Islamic finance can learn from west
- Islamic finance has much to learn from the west
By Muhammad Saleem
January 18 2007 20:44
The Financial Times
Proponents of Islamic finance maintain that as the Koran prohibits
interest all financing must be done on a profit and loss sharing
basis. In spite of all the lofty rhetoric, in practice no more than 5
per cent of Islamic financing is done this way.
Instead, Islamic banks use a structure called murabaha, or cost plus
pre-determined profit, for the vast majority of their finance deals.
Remarkably, the "profit" for an Islamic bank in a murabaha transaction
and the interest a conventional bank would have charged on the same
transaction happen to be exactly the same. Indeed, Islamic banks in
determining their "profit" even quote the rate as a margin over Libor
or other similar indices.
Murabaha was a crude trading practice designed for transactions
between real sellers and real buyers involving physical goods. By
structuring a financing transaction while disguising it as a trading
transaction - and charging interest concealed in Islamic garb -
Islamic banks turn the entire enterprise into a charade.
Other modes of financing are just as dubious. Take Islamic house
finance, structured as a lease: lease payments are equal to interest
that a conventional bank would charge on a home mortgage loan. Sukuks,
or Islamic bonds, are similar in many respects to murabaha and just as
tainted. Brandishing a fatwa from a scholar of sharia law (who, like
mercenaries, are sometimes for sale at the right price), blessing the
structure does not absolve the bankers from the responsibility of
meeting the spirit of the sharia.
The real problem with the Islamic finance industry is that despite a
30-year history and current assets of about $300bn they have yet to
add any value. Islamic banks have not created any new jobs (employment
at Islamic banks does not count), financed new inventions or
innovations or made the Islamic communities more just and equitable.
The smoke and mirrors Islamic finance industry appears to be all about
creating financial structures to comply with the letter of the law,
not the spirit and intent of the Koran.
Islamic banks need to move away from the deceptive modes of financing
they currently use and step towards the American style of venture
capital. This has two advantages. First, the stated principles of
Islamic banking - favouring profit and loss sharing over interest -
are very similar to the financing techniques used by the venture
capital industry, especially in the US. These private equity groups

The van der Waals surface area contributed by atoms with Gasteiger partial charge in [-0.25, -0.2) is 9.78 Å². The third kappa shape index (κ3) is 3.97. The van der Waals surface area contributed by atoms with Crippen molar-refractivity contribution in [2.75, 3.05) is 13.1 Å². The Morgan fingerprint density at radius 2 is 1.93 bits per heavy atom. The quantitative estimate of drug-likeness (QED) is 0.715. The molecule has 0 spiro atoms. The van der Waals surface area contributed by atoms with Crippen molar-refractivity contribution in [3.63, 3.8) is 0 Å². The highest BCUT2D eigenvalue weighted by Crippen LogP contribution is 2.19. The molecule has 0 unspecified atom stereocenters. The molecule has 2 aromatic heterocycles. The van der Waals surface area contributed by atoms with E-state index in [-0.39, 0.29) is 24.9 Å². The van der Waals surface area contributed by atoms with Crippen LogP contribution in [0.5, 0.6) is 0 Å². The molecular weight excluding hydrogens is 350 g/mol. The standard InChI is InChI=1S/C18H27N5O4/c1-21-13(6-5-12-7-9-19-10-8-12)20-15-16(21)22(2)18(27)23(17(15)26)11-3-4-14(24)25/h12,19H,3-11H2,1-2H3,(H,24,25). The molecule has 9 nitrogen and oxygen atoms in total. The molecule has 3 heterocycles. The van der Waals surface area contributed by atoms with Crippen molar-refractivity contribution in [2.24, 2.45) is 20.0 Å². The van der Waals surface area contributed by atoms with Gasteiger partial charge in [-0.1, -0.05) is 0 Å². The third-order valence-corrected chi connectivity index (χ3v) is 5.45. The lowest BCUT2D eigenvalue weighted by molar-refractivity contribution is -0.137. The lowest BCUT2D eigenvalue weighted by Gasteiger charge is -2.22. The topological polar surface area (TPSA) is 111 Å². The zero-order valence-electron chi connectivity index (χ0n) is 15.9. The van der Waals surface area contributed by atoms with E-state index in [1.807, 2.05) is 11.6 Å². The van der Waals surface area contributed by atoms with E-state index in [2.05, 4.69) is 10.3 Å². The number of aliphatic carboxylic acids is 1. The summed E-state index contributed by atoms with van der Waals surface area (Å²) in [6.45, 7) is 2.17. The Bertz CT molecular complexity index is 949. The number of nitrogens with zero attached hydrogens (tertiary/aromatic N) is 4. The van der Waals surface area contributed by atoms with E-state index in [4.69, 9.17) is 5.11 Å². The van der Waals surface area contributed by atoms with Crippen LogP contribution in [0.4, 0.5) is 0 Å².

are the real Islamic finance, the genuine article. Second, by
providing funds to entrepreneurs with bright ideas, the banks can
assist in promoting innovation, invention and creation of new jobs and
The ironic thing is that although the US is not an "Islamic country",
more authentic and genuine sharia compliant financing is done in the
US than in all the Islamic countries combined. That is because
American venture capital groups annually provide about $25bn in
capital financing to entrepreneurs, scientists and engineers with new
ideas. As a consequence of the availability of this type of financing
the venture capital industry in the US has given birth and nurtured
scores of Silicon Valley companies, including modern day icons such as
HP, Cisco, Intel, Sun Micro Systems, Apple, Netscape, Ebay, and
Google. All were created in the past 30 years or so from ideas
grounded in science and technology. Scientists and engineers came up
with the ideas, innovations and inventions while the venture capital
industry provided the capital on a partnership basis. Millions of new
jobs have been created as a result.
At one time - from AD750 to about AD1100 - it was the Muslim world
that was making advances in science and technology, because of the
availability of risk capital (from rich people or sponsorship from the
rulers) and respect for education, scholarship, discovery and
innovation. But nothing of consequence has been invented in the
Islamic world for hundreds of years.
The west's renaissance partly came as a result of learning from the
Islamic world. Now it is the Islamic world that needs to learn from
the west, especially borrowing those ideas that are both consistent
with its own beliefs and able to contribute to economic and scientific
development. Venture capital is clearly such an idea. By becoming more
like venture capital groups, the Islamic banks can practice real
Islamic finance while helping the Islamic community to rediscover its
tradition of invention and innovation.
The writer is a former international banker and the author of Islamic
Banking: A $300 billion Deception
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